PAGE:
In Blue Velvet Lynch further explores one of his key themes, life in “Small Town, USA” and the dark underbelly of the American Dream.  Lumberton is a far cry from the surreal, industrial waste land of Eraserhead; this is a dreamlike re-imagining of the Midwestern towns Lynch grew up in and a forerunner to Twin Peaks.  Jeffrey Beaumont (Kyle MacLachlan) is a stand in for Lynch, the young Eagle Scout from Missoula, Montana, he is also the namesake of L.B. “Jeff” Jefferies from Hitchcock’s Rear Window, only this Jeff doesn’t spy from the safe distance of his bachelor apartment but from within the proximity of a bedroom closet.  I can’t do justice to these films in this introductory post but I shall return to review each of them thoroughly.

Wild At Heart takes the first book in Barry Gifford’s series of tales about Sailor And Lula as its starting point and then blends it with The Wizard Of Oz filtered through Elvis Presley and Marilyn Monroe.  It’s an out and out American Fairytale in the tradition of the Brothers Grimm and it contains dynamic, raw performances from Nicolas Cage and Laura Dern as the star-crossed lovers Sailor and Lula, and an exceedingly creepy Willem Dafoe, last seen playing Jesus in Scorsese’s Last Temptation Of Christ, as the lawless Angel of Death, Bobby Peru.

When I heard that David Lynch intended to work on a TV serial with Hill Street Blues creator, Mark Frost, I was sceptical to say the least.  What transpired though was Twin Peaks and it captivated audiences with its surreal blend of daytime Soap Opera and esoteric Police Procedural.  For a time it seemed that everybody on the planet wanted to know who killed Laura Palmer, unfortunately once that questioned was finally answered the mystery at the heart of the story vanished along with large amount of the show’s viewers, leading to its eventual cancellation after 29 episodes.  The series was followed by the feature film prequel Fire Walk With Me, which successfully manages to lie to rest Laura’s spirit and provide the show’s remaining, loyal fans with some sort of closure.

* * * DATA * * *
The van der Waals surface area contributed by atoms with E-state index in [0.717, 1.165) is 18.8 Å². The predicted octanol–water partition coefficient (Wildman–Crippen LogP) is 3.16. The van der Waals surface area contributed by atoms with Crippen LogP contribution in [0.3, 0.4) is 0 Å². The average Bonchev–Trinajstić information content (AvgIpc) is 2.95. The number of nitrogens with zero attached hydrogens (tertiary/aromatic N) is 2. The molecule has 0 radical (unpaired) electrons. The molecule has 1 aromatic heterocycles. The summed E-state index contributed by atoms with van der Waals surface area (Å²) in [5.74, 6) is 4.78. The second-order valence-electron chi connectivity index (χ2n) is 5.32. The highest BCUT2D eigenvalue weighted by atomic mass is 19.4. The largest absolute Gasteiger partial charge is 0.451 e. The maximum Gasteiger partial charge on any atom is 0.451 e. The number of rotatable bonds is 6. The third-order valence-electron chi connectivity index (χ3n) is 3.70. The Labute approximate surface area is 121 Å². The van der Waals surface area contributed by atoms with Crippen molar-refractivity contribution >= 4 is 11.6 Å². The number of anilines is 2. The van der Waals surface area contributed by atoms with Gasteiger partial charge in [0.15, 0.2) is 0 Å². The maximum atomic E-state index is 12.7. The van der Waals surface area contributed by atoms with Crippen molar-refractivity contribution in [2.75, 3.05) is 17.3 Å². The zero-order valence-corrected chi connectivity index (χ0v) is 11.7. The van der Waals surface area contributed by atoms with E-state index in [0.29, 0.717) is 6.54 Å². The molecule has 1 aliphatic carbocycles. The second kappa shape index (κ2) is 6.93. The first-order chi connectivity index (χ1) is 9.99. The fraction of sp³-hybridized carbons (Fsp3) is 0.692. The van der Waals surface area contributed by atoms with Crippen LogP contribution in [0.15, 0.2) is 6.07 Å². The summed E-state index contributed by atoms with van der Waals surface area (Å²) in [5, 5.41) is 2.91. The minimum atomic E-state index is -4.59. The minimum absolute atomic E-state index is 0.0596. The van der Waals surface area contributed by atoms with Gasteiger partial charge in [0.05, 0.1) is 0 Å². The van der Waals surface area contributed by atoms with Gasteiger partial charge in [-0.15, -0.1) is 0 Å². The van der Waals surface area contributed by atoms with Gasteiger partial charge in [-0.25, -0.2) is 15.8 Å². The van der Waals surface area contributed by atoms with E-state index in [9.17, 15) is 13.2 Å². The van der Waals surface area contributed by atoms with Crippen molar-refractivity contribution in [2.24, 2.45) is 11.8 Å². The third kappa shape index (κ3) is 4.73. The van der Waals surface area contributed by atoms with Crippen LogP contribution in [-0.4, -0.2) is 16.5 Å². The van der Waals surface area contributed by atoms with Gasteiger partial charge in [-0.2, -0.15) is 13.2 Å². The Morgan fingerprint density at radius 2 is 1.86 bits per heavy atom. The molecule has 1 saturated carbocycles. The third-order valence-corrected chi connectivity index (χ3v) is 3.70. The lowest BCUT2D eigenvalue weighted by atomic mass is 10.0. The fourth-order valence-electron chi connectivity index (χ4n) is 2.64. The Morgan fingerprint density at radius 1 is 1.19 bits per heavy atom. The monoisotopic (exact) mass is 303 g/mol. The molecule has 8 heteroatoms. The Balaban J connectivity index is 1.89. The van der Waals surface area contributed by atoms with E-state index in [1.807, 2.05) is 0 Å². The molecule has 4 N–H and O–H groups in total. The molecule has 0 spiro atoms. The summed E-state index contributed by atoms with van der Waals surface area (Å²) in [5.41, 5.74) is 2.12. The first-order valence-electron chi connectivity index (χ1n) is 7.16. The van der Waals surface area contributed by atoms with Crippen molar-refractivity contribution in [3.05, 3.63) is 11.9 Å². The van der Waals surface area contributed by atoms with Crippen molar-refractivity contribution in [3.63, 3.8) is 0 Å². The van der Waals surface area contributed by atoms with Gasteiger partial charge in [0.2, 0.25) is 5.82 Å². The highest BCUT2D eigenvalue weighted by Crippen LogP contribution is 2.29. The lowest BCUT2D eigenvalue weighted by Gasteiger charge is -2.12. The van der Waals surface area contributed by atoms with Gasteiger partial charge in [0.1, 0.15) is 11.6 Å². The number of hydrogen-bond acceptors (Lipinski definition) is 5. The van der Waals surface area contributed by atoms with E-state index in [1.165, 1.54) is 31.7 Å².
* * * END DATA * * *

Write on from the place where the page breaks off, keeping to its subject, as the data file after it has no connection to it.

Lynch collaborated on the script for Lost Highway with Wild At Heart author Barry Gifford, producing a very dark story about a jazz saxophonist, Bill Pullman, who finds himself in the electric chair for murdering his wife and then metamorphoses into younger Balthazar Getty to avoid the death penalty.  This film marked the turning point in Lynch’s work where it became clear that the apparent literal meaning of the narrative was only window dressing for the subtext at its heart and Lynch exploited this style further in Mulholland Drive, again I shall save my detailed analysis, drawing comparisons to Hitchcock’s Vertigo, for a later post.

David Lynch’s most recent film Inland Empire was shot entirely using digital video cameras and with it he has gone on the record stating that “For me, film is dead”.  Whilst many cinematic purists view this as heresy, I have to say that I found the end results very liberating and if working digitally ensures an ongoing output from Lynch then more power to his elbow.  However, despite his claims that working on DV is much faster and cheaper than celluloid, it’s been 4 years since the release of Inland Empire and some of us are beginning to wonder if the amount of time he’s recently devoted to proselytising Transcendental Meditation could be much better spent.

Posted in Cinema | Tagged , , , , , , , , , , , | 28 Comments

Mr. Nice

The rights to make a film of Mr. Nice were sold to the BBC by Howard Marks when the landmark autobiography of perhaps the most sophisticated drug baron of all time topped the best seller lists in 1996.  15 years later and his vivid memoir has finally been brought to the big screen by the iconic writer/director Bernard Rose (Immortal Beloved) who faithfully captures the rambling, often comic, nature of the original book aided by an outstanding performance from Rhys Ifans in the title role.